July 19, 2024

After drawing up a plan for 20 hires this year by the city administration, the head of the municipal personnel department plugged it into the Balancer — a website run by the government of the Balkan nation of North Macedonia.

Seconds later, he received a chart giving the mandatory ethnic breakdown of the people to fill the jobs: 16 ethnic Albanians, three ethnic Macedonians and one Roma.

The computer-generated quotas, which match the size of different communities in the heavily ethnic Albanian city of Tetovo, in the country’s northwest, are part of one of the world’s most comprehensive and rigidly mathematical government programs aimed at enforcing ethnic diversity through affirmative action.

It is also deeply contested. Critics say it puts ethnicity above merit, while supporters credit it with helping to pull the country back from ethnic civil war. Both sides agree the program has become riddled with fraud, especially as ethnic-based political parties try to game the system, and that it and other efforts to promote diversity have contributed to the proliferation of unnecessary state sector jobs.

Many in the ethnic Macedonian majority see such efforts as unfair social engineering, contributing to a big election win on May 8 for a nationalist-tinged political party, VMRO-DPMNE, that appeals mainly to the majority and has pledged to scrap the Balancer.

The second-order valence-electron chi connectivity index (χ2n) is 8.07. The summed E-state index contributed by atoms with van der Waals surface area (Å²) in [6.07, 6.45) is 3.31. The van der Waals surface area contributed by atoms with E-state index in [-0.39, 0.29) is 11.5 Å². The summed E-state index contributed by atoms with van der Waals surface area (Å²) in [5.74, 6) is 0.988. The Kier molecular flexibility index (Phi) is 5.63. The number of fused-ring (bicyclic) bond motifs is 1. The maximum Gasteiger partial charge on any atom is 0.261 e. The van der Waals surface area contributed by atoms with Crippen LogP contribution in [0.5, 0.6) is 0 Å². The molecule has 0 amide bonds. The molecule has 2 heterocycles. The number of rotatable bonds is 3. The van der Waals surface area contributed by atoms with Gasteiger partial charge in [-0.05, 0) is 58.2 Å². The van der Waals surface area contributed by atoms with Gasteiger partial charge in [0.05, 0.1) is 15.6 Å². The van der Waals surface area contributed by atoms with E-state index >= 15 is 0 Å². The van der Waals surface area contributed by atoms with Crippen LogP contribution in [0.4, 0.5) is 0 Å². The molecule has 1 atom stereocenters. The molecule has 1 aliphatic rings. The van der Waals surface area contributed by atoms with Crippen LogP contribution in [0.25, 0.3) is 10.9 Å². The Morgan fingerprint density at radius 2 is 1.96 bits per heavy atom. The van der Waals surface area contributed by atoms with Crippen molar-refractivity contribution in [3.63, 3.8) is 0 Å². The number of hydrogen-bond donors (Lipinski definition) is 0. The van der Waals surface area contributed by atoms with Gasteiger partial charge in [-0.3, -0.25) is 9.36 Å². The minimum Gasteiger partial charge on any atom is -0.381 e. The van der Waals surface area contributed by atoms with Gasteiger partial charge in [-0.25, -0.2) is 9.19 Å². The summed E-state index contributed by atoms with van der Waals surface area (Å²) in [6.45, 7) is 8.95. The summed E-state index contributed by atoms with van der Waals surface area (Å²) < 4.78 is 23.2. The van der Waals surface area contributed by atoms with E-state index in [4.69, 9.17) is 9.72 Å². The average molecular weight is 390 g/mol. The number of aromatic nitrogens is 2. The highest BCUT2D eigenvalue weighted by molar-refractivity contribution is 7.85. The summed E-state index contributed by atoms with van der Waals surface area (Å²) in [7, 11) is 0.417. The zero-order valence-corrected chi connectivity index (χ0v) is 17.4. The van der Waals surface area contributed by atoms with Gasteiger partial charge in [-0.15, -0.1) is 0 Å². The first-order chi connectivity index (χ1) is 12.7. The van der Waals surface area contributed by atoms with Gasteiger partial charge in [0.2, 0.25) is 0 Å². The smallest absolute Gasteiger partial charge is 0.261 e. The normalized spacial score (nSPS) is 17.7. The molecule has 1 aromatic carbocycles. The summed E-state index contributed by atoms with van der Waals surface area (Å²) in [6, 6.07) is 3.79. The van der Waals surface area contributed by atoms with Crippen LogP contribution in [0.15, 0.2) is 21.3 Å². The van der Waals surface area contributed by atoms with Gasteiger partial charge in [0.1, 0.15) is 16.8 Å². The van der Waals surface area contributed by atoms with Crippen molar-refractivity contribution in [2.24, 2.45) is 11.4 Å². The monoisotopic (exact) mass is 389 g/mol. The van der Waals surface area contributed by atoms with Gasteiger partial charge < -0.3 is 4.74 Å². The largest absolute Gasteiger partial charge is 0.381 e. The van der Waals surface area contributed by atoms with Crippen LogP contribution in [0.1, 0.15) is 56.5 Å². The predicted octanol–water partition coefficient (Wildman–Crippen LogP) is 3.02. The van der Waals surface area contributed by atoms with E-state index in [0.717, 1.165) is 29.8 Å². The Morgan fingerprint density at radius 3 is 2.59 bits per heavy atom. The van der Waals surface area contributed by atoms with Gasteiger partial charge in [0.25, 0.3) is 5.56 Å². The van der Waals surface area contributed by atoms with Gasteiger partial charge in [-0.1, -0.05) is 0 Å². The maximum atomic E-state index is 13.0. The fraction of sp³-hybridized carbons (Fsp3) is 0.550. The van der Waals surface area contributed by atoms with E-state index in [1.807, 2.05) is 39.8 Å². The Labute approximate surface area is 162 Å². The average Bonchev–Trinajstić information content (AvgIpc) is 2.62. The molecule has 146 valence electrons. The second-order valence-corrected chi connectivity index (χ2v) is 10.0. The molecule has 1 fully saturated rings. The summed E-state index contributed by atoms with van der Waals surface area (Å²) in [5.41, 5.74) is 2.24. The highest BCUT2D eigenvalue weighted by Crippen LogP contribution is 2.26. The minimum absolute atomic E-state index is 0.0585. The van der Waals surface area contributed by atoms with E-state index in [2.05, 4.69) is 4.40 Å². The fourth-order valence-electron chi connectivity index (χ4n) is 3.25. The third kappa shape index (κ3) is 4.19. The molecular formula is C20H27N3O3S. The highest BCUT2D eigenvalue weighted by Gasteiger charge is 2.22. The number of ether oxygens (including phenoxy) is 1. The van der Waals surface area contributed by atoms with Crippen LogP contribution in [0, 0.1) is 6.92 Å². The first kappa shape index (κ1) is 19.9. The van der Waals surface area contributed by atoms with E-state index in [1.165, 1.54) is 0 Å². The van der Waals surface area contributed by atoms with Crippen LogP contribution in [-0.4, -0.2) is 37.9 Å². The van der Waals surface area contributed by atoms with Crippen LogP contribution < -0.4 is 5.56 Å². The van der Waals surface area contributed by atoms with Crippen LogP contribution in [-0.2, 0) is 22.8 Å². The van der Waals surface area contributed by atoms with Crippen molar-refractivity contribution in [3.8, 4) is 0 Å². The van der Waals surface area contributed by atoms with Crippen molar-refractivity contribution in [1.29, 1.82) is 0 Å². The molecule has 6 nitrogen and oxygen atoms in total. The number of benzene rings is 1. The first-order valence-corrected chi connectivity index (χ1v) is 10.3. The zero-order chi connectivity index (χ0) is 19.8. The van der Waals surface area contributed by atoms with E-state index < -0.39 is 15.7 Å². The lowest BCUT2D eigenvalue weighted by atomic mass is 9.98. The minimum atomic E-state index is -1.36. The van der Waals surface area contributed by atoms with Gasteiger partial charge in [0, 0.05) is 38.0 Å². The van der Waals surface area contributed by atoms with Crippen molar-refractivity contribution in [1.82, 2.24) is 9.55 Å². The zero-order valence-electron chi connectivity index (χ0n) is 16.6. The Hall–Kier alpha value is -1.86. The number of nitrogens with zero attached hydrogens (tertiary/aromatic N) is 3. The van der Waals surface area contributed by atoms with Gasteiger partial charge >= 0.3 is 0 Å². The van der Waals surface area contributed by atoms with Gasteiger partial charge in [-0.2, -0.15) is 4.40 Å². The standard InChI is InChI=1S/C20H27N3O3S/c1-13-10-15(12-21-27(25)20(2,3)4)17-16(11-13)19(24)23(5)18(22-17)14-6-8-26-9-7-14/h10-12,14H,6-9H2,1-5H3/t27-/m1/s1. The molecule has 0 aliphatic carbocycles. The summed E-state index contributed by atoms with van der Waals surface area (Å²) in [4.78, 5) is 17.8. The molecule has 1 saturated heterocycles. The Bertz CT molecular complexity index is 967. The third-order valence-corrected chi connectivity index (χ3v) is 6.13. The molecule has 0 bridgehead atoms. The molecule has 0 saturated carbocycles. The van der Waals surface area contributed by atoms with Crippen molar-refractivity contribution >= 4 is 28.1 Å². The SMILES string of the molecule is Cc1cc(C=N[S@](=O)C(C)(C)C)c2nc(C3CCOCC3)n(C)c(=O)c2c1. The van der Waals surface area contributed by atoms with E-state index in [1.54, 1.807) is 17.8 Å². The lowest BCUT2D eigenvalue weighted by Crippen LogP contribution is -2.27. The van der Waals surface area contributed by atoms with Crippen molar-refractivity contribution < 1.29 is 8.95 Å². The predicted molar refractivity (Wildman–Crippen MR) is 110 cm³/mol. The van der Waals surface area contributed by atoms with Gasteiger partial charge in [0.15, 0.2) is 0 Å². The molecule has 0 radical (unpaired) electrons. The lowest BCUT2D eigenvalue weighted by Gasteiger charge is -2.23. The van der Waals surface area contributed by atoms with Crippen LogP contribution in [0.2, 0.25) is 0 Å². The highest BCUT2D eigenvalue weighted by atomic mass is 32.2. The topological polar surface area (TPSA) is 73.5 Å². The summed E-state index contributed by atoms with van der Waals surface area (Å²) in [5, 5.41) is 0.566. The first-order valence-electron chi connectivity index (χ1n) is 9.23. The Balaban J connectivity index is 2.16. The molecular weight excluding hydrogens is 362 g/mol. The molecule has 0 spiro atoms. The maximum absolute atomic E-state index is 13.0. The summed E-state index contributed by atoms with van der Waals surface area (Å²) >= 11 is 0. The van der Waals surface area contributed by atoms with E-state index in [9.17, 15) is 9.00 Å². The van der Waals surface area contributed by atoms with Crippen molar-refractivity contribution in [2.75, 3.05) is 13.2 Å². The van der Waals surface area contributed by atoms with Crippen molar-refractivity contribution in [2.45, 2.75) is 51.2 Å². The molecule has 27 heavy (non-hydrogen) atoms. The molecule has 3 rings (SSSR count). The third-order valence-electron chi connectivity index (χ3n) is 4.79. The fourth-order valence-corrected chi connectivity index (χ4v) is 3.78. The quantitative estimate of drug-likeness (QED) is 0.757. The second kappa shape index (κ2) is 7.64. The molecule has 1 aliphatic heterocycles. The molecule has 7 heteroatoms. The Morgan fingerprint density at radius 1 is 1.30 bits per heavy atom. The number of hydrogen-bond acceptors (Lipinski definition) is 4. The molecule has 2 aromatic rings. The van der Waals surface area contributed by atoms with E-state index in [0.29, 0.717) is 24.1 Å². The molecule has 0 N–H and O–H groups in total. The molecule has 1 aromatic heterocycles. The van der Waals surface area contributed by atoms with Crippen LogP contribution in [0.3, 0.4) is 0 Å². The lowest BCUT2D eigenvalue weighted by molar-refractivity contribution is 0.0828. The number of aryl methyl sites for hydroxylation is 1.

Initially spared the violence that convulsed neighboring Kosovo and other parts of the former Yugoslavia in the 1990s, North Macedonia, an independent state since 1991, tipped into a brief but bloody conflict in 2001 when ethnic Albanian militants, aided by fighters from Kosovo, took up arms against the predominantly ethnic Macedonian security forces.

The conflict, which raged in mountain villages around Tetovo, ended when the National Liberation Army, an ethnic Albanian force, agreed to disarm and drop any demands for a separate state or merger with Kosovo and Albania. In return, the government, led by ethnic Macedonians, committed to “equitable representation” in public administration and “positive discrimination” in university admissions.

It also accepted Albanian as a second official language and allowed pupils in state schools to be taught in their own language.

Fatmir Sabriu, the Tetovo personnel director, said government job quotas “worked” insofar as they brought more ethnic Albanians into the state structure, particularly the police; they now account for 79 percent of city employees. But he said the diversity program had been deformed by “the cancer of our society — the influence of politics on everything, especially getting a job.”